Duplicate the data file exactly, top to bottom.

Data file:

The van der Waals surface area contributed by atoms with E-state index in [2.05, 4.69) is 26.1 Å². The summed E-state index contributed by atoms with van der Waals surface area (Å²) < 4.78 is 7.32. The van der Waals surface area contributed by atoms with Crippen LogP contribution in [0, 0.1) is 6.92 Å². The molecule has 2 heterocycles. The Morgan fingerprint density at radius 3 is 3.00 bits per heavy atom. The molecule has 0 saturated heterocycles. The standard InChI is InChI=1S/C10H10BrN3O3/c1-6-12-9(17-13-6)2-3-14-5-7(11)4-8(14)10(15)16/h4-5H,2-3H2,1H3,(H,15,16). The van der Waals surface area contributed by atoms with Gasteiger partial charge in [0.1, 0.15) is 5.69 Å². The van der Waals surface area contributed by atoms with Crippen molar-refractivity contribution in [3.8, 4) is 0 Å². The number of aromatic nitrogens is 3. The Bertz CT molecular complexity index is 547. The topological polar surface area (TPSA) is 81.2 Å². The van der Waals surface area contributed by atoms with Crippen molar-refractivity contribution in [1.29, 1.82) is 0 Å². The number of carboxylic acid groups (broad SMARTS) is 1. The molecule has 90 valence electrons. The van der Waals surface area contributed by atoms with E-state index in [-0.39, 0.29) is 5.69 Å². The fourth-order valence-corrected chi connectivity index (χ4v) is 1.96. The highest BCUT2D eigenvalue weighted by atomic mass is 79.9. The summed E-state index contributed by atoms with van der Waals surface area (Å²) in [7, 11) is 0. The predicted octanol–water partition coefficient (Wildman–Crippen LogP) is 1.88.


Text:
The van der Waals surface area contributed by atoms with E-state index in [2.05, 4.69) is 26.1 Å². The summed E-state index contributed by atoms with van der Waals surface area (Å²) < 4.78 is 7.32. The van der Waals surface area contributed by atoms with Crippen LogP contribution in [0, 0.1) is 6.92 Å². The molecule has 2 heterocycles. The Morgan fingerprint density at radius 3 is 3.00 bits per heavy atom. The molecule has 0 saturated heterocycles. The standard InChI is InChI=1S/C10H10BrN3O3/c1-6-12-9(17-13-6)2-3-14-5-7(11)4-8(14)10(15)16/h4-5H,2-3H2,1H3,(H,15,16). The van der Waals surface area contributed by atoms with Gasteiger partial charge in [0.1, 0.15) is 5.69 Å². The van der Waals surface area contributed by atoms with Crippen molar-refractivity contribution in [3.8, 4) is 0 Å². The number of aromatic nitrogens is 3. The Bertz CT molecular complexity index is 547. The topological polar surface area (TPSA) is 81.2 Å². The van der Waals surface area contributed by atoms with Crippen molar-refractivity contribution in [1.29, 1.82) is 0 Å². The number of carboxylic acid groups (broad SMARTS) is 1. The molecule has 90 valence electrons. The van der Waals surface area contributed by atoms with E-state index in [-0.39, 0.29) is 5.69 Å². The fourth-order valence-corrected chi connectivity index (χ4v) is 1.96. The highest BCUT2D eigenvalue weighted by atomic mass is 79.9. The summed E-state index contributed by atoms with van der Waals surface area (Å²) in [7, 11) is 0. The predicted octanol–water partition coefficient (Wildman–Crippen LogP) is 1.88.